875 F.Supp.2d 1289, 1304-05 (D. Kan. 2012); 2 William D. Hawkland et al., Uniform Commercial Code Series § 2-403:4 (2014). Thus, if a party entrusts its goods to a " merchant," a " buyer in the ordinary course of business" who purchases those goods from the merchant cannot be liable for conversion even if the entrusting party later disputes whether the merchant had authority to make the sale. See Robison v. Gerber Prods. Co., 765 F.2d 431. 433 (4th Cir. 1985) (applying the identical UCC provision under South Carolina law).
For the entrustment provision to apply, (1) there must be an entrustment of goods; (2) that entrustment must be to a " merchant who deals in goods of that kind" ; and (3) the transfer must be to a buyer in the ordinary course of business who purchases in good faith, without knowledge that the sale violates ownership rights. Id. Here, Defendants argue that the entrustment provision applies because Crowe entrusted the stolen IT equipment to Nextday, Nextday is a merchant who deals in goods of that kind, and Nextday was a buyer in the ordinary course of business. Defs.' Mem. Supp. Mot. Dismiss at 11-13. This argument, however, suffers from three fundamental deficiencies. First, the entrustment provision inherently requires three separate parties -- an owner, a merchant, and a buyer -- as it only applies when a rightful owner attempts to sue a buyer after the buyer purchases goods from a merchant. Nextday cannot be both the merchant and the buyer in this scenario.
Second, the entrustment provision leaves the merchant potentially liable for conversion. See 2 William D. Hawkland et al., Uniform Commercial Code Series § 2-403:4 (noting that, although the entrustment provision protects the buyer from suit, the owner " will have rights against the merchant who sold the goods for conversion or other common law remedies as appropriate" ). Thus, if the provision applies here and Nextday is the merchant, as Nextday claims, then the entrustment provision would not protect Nextday from suit. Instead, the provision would protect only the subsequent buyers to whom Nextday sold the stolen IT equipment.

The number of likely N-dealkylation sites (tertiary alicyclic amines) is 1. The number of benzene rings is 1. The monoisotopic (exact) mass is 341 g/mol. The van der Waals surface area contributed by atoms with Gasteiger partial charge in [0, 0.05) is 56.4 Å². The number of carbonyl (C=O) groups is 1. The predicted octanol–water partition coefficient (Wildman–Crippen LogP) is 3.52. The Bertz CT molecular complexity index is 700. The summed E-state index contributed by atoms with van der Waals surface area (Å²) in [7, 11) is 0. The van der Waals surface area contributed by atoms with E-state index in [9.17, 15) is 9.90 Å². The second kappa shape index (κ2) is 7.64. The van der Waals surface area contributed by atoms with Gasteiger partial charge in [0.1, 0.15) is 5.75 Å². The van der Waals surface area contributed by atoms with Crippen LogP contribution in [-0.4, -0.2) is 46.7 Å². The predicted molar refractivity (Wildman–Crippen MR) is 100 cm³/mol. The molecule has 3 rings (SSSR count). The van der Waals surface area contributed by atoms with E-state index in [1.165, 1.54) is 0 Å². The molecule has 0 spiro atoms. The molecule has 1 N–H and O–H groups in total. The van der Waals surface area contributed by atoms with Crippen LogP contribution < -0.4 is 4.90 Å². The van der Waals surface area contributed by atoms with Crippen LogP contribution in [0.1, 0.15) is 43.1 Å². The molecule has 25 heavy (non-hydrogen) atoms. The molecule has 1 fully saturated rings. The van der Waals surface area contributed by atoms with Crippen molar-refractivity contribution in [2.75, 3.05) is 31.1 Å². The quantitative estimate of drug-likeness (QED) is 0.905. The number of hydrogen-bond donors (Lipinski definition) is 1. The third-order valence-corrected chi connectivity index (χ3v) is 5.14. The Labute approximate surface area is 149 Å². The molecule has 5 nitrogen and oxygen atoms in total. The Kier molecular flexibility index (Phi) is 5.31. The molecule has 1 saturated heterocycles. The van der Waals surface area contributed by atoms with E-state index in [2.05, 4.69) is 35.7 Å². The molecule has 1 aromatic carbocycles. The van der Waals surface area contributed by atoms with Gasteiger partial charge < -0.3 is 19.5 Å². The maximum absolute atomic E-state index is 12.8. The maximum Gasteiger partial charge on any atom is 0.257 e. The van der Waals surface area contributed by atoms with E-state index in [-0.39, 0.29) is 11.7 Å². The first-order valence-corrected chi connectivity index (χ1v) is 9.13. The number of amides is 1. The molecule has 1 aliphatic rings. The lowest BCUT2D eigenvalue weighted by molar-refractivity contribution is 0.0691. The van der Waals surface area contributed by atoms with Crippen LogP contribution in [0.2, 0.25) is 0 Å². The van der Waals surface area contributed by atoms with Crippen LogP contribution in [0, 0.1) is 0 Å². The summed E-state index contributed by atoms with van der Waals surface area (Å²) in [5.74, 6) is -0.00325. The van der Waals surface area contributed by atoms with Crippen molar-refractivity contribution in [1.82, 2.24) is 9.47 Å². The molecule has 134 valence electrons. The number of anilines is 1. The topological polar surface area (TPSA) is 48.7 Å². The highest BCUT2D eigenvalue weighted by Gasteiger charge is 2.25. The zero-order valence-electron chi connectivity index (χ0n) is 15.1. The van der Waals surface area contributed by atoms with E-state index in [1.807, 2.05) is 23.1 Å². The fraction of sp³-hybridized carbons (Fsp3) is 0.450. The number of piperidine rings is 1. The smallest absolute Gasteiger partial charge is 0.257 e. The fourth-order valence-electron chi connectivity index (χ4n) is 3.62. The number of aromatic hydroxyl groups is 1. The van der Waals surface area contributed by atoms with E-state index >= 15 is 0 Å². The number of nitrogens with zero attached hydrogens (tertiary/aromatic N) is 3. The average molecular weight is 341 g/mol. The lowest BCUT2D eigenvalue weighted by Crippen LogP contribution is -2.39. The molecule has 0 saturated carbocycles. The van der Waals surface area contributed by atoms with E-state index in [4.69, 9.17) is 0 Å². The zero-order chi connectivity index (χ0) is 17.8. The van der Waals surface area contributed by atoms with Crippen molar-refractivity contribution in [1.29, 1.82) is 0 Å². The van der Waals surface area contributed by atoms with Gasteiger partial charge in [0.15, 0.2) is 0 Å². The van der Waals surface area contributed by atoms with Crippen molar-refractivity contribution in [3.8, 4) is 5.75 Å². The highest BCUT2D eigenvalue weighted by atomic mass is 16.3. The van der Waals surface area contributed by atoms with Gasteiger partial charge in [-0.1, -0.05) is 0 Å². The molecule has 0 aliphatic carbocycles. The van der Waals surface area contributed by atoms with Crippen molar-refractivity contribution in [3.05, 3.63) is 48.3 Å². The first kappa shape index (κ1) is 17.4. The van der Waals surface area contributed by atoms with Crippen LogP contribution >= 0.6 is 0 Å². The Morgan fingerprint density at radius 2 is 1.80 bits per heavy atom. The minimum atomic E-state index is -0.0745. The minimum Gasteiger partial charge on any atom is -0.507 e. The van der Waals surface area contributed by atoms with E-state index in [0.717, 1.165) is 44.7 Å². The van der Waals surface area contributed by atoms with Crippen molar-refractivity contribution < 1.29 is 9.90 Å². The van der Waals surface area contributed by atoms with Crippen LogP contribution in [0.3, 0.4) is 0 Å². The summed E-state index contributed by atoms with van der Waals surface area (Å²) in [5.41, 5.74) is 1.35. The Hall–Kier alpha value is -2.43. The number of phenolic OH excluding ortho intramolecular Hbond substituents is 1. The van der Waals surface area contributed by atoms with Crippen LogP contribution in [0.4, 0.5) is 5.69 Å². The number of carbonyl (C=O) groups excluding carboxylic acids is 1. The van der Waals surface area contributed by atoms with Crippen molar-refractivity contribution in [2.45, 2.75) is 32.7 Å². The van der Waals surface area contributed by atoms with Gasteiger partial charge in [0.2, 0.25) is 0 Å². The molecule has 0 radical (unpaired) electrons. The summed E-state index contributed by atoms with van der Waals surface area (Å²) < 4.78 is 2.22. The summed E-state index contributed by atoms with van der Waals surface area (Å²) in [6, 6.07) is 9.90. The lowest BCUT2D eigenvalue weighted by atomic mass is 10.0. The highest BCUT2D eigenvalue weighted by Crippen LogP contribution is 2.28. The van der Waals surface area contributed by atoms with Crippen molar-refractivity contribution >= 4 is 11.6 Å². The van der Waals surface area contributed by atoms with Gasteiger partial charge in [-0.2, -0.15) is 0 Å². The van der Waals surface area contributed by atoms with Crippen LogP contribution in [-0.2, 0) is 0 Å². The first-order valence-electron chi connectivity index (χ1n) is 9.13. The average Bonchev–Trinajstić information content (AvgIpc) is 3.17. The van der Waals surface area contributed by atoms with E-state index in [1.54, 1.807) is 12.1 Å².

Third, the entrustment provision does not apply where the " entrusting" party stole the goods. At its core, the entrustment provision works by giving the merchant " power to transfer all rights of the entruster to a buyer in ordinary course of business." See Md. Code Ann., Com. Law § 2-403(2). In Inmi-Etti, the court explained that only a person with " voidable" title has the power to entrust goods under this provision. Id. at 920 (citing Md. Code Ann., Com. Law § 2-403(1) (" A person with voidable title has power to transfer a good title to a good faith purchaser for value." )). " Voidable" title is obtained where the owner voluntarily transfers the goods. Id. at 923. If the goods are stolen, only " void" title is obtained, and the thief cannot pass along good title to a good faith purchaser. Id. at 921, 923. Where, as here, the " entrusting" party, Crowe, had stolen the equipment, he had only void title and therefore had no rights in the goods to transfer to the merchant, who then could not lawfully transfer any rights to the buyer. See Inmi-Etti, 492 A.2d at 923 (" lf the goods are stolen otherwise obtained against the will of the owner, only void title can result." ); 2 William D. Hawkland et al., Uniform Commercial Code Series § 2-403:4 (" [I]f the entruster has no rights, such as when the entruster is a thief, the buyer in ordinary course of business also gets no rights." ).
The facts of Inmi-Etti illustrate the inapplicability of the entrustment provision to Nextday. There, the plaintiff had allowed an acquaintance. David Butler, to receive her new car; Butler then convinced